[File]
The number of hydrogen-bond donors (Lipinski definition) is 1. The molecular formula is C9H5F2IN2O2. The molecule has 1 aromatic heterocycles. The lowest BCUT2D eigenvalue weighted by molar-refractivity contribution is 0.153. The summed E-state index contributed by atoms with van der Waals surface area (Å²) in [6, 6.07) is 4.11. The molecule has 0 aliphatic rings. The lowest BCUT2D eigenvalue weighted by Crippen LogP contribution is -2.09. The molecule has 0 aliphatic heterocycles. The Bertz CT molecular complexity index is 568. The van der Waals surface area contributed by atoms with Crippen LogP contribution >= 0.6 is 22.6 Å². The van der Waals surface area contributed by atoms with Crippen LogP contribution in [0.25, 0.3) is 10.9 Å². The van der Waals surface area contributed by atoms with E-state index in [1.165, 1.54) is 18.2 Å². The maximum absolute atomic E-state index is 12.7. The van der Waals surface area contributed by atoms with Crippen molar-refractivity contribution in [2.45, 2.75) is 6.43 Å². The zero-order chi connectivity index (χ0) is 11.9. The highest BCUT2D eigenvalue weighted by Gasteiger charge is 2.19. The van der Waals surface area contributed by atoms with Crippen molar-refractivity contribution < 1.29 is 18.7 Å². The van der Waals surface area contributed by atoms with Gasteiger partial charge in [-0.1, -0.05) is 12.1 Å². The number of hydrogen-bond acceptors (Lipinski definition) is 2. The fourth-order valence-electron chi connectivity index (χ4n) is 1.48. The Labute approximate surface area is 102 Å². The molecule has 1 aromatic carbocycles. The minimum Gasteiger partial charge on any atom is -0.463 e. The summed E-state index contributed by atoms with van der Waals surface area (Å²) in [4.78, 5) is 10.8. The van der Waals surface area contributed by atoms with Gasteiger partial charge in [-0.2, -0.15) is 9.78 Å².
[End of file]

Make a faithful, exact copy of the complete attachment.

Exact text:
The number of hydrogen-bond donors (Lipinski definition) is 1. The molecular formula is C9H5F2IN2O2. The molecule has 1 aromatic heterocycles. The lowest BCUT2D eigenvalue weighted by molar-refractivity contribution is 0.153. The summed E-state index contributed by atoms with van der Waals surface area (Å²) in [6, 6.07) is 4.11. The molecule has 0 aliphatic rings. The lowest BCUT2D eigenvalue weighted by Crippen LogP contribution is -2.09. The molecule has 0 aliphatic heterocycles. The Bertz CT molecular complexity index is 568. The van der Waals surface area contributed by atoms with Crippen LogP contribution >= 0.6 is 22.6 Å². The van der Waals surface area contributed by atoms with Crippen LogP contribution in [0.25, 0.3) is 10.9 Å². The van der Waals surface area contributed by atoms with E-state index in [1.165, 1.54) is 18.2 Å². The maximum absolute atomic E-state index is 12.7. The van der Waals surface area contributed by atoms with Crippen molar-refractivity contribution in [2.45, 2.75) is 6.43 Å². The zero-order chi connectivity index (χ0) is 11.9. The highest BCUT2D eigenvalue weighted by Gasteiger charge is 2.19. The van der Waals surface area contributed by atoms with Crippen molar-refractivity contribution < 1.29 is 18.7 Å². The van der Waals surface area contributed by atoms with Gasteiger partial charge in [-0.1, -0.05) is 12.1 Å². The number of hydrogen-bond acceptors (Lipinski definition) is 2. The fourth-order valence-electron chi connectivity index (χ4n) is 1.48. The Labute approximate surface area is 102 Å². The molecule has 1 aromatic carbocycles. The minimum Gasteiger partial charge on any atom is -0.463 e. The summed E-state index contributed by atoms with van der Waals surface area (Å²) in [4.78, 5) is 10.8. The van der Waals surface area contributed by atoms with Gasteiger partial charge in [-0.2, -0.15) is 9.78 Å².